Genetic investigations suggest that the amyloid-beta (Aβ) peptide has a central role in Alzheimer's disease (AD). However, genetically determined familial AD is rare, while sporadic AD is the most common form of this dementia. Nearly 25 years after the Aβ molecule was identified as a potential therapeutic target, the exact cause(s) of AD dementia remains undefined. For the foreseeable future the standard pharmacologic treatments are virtually palliative, offering only steadily diminishing functional maintenance without hope of cure.
Alzheimer's disease may result from the combined and chronic, cascading effects of multiple systemic diseases affecting the elderly, among them cardiovascular, immune/inflammatory, endocrine and ultimately a dysfunctional brain energy metabolism. In recent years, a broad body of evidence derived from epidemiologic, correlative and experimental studies has strongly linked atherosclerotic vascular disease (AVD) with AD (reviewed in reference [1
]). Postmortem studies have recently shown that individuals with AD have significantly more atherosclerotic narrowing of the intracranial arteries [1
Despite the epidemiological and neuropathological evidence, the question of whether intracranial AVD has a significant causal role in AD pathogenesis still remains unanswered, although there are data consistent with causation. As atherosclerosis generally begins much earlier in life than AD, the temporal relationship suggests that AVD may cause or accelerate AD, rather than the reverse. Results from several longitudinal life-history studies have shown that elevated AVD risk factors in midlife are associated with increased AD risk in old age [6
]. Individuals with higher midlife cholesterol levels have a higher risk of developing AD, and patients with clinically or neuropathologically diagnosed AD have higher cholesterol levels compared to non-demented control (NDC) individuals [8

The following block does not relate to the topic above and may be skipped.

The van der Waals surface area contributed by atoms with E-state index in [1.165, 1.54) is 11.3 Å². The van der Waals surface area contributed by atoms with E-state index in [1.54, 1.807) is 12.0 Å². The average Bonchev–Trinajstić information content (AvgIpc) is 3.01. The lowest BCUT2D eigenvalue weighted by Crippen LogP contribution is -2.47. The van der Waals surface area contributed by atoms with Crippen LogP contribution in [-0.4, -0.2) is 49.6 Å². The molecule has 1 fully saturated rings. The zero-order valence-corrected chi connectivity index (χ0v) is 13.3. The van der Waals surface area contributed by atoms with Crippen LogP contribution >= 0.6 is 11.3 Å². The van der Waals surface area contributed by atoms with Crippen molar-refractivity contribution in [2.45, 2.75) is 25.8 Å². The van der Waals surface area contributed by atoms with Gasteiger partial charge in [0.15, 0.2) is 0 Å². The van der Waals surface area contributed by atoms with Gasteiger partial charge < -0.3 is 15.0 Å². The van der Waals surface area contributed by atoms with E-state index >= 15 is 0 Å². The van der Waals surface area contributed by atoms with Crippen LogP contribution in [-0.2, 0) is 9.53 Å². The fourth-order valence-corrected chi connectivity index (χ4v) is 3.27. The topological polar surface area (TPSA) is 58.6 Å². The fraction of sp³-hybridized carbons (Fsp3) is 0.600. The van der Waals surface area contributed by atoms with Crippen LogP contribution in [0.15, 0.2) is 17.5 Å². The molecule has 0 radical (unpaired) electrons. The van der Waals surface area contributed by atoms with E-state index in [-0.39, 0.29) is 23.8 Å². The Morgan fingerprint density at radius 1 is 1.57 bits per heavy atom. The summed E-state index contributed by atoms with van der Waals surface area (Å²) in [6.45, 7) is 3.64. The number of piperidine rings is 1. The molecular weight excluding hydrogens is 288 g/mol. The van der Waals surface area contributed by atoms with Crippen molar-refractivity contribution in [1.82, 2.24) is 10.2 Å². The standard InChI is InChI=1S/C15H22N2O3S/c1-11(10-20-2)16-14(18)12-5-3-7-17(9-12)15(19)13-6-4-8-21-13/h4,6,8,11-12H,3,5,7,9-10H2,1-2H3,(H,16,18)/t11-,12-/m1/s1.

]. There is also considerable evidence from experimental studies suggestive of a causative effect for increased blood cholesterol. The production of APP and the Aβ peptide, the main biochemical AD marker, in cell culture and animal models is regulated by cholesterol and decreased by cholesterol-lowering drugs such as statins, and some molecular mechanisms have been proposed for these interactions (reviewed in reference [13
]). The independent association of AD with multiple AVD risk factors suggests, however, that cholesterol is not the sole culprit in dementia.
That hypercholesterolemia, hypertension, diabetes, hyperhomocysteinemia, tobacco smoking and other AVD risk factors would produce pathology through completely separate molecular mechanisms seems improbable. A common mechanism may be hypoperfusion. The circulatory system is preeminent in the development of the brain and the maintenance of its vital functions. Thus, any pathology that impedes circulation, including the normal age-related decline in cardiovascular function and its increasing inability to adapt and repair is deleterious. Consequently, the importance of recognizing the interrelationship between cardiovascular disease and brain perfusion in AD cannot be overstated.
Ischemic brain disease is the generic designation for a group of closely related syndromes resulting from a disparity between the supply (perfusion) and the demand imposed by the brain for oxygenated blood. In addition, it involves reduced availability of nutrient substrates and ineffective removal of CO2